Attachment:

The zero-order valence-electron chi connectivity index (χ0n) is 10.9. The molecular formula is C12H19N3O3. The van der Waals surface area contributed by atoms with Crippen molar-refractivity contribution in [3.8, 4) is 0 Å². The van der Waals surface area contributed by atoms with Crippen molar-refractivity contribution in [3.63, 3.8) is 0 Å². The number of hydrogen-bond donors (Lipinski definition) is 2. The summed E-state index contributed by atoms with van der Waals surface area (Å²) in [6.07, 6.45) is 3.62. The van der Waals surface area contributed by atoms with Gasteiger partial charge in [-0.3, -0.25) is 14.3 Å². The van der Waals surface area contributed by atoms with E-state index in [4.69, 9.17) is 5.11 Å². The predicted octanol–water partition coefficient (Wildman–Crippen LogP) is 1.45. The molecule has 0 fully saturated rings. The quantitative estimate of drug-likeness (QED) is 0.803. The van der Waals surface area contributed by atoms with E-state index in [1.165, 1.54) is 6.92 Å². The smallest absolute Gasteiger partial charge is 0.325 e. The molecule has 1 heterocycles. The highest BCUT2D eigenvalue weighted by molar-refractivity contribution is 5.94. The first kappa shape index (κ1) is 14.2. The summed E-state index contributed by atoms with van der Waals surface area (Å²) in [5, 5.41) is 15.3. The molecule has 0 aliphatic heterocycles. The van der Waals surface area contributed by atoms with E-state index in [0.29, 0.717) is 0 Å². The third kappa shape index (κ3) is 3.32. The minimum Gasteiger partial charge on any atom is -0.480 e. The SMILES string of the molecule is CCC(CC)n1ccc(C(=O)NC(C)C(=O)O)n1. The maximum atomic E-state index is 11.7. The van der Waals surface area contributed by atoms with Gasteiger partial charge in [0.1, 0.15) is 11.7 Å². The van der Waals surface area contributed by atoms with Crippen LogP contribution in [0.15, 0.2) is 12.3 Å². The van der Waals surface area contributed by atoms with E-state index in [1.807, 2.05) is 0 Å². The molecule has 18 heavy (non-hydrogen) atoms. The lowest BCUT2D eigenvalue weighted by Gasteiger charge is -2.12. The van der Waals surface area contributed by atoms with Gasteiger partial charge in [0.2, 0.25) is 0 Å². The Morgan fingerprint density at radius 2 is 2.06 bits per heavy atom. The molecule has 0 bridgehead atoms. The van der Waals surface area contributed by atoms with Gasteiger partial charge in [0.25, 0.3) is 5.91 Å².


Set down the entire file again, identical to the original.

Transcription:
The zero-order valence-electron chi connectivity index (χ0n) is 10.9. The molecular formula is C12H19N3O3. The van der Waals surface area contributed by atoms with Crippen molar-refractivity contribution in [3.8, 4) is 0 Å². The van der Waals surface area contributed by atoms with Crippen molar-refractivity contribution in [3.63, 3.8) is 0 Å². The number of hydrogen-bond donors (Lipinski definition) is 2. The summed E-state index contributed by atoms with van der Waals surface area (Å²) in [6.07, 6.45) is 3.62. The van der Waals surface area contributed by atoms with Gasteiger partial charge in [-0.3, -0.25) is 14.3 Å². The van der Waals surface area contributed by atoms with E-state index in [4.69, 9.17) is 5.11 Å². The predicted octanol–water partition coefficient (Wildman–Crippen LogP) is 1.45. The molecule has 0 fully saturated rings. The quantitative estimate of drug-likeness (QED) is 0.803. The van der Waals surface area contributed by atoms with E-state index in [1.165, 1.54) is 6.92 Å². The smallest absolute Gasteiger partial charge is 0.325 e. The molecule has 1 heterocycles. The highest BCUT2D eigenvalue weighted by molar-refractivity contribution is 5.94. The first kappa shape index (κ1) is 14.2. The summed E-state index contributed by atoms with van der Waals surface area (Å²) in [5, 5.41) is 15.3. The molecule has 0 aliphatic heterocycles. The van der Waals surface area contributed by atoms with E-state index in [0.29, 0.717) is 0 Å². The third kappa shape index (κ3) is 3.32. The minimum Gasteiger partial charge on any atom is -0.480 e. The SMILES string of the molecule is CCC(CC)n1ccc(C(=O)NC(C)C(=O)O)n1. The maximum atomic E-state index is 11.7. The van der Waals surface area contributed by atoms with Gasteiger partial charge in [0.1, 0.15) is 11.7 Å². The van der Waals surface area contributed by atoms with Crippen LogP contribution in [0.15, 0.2) is 12.3 Å². The van der Waals surface area contributed by atoms with E-state index in [1.807, 2.05) is 0 Å². The molecule has 18 heavy (non-hydrogen) atoms. The lowest BCUT2D eigenvalue weighted by Gasteiger charge is -2.12. The van der Waals surface area contributed by atoms with Gasteiger partial charge in [0.2, 0.25) is 0 Å². The Morgan fingerprint density at radius 2 is 2.06 bits per heavy atom. The molecule has 0 bridgehead atoms. The van der Waals surface area contributed by atoms with Gasteiger partial charge in [0.25, 0.3) is 5.91 Å².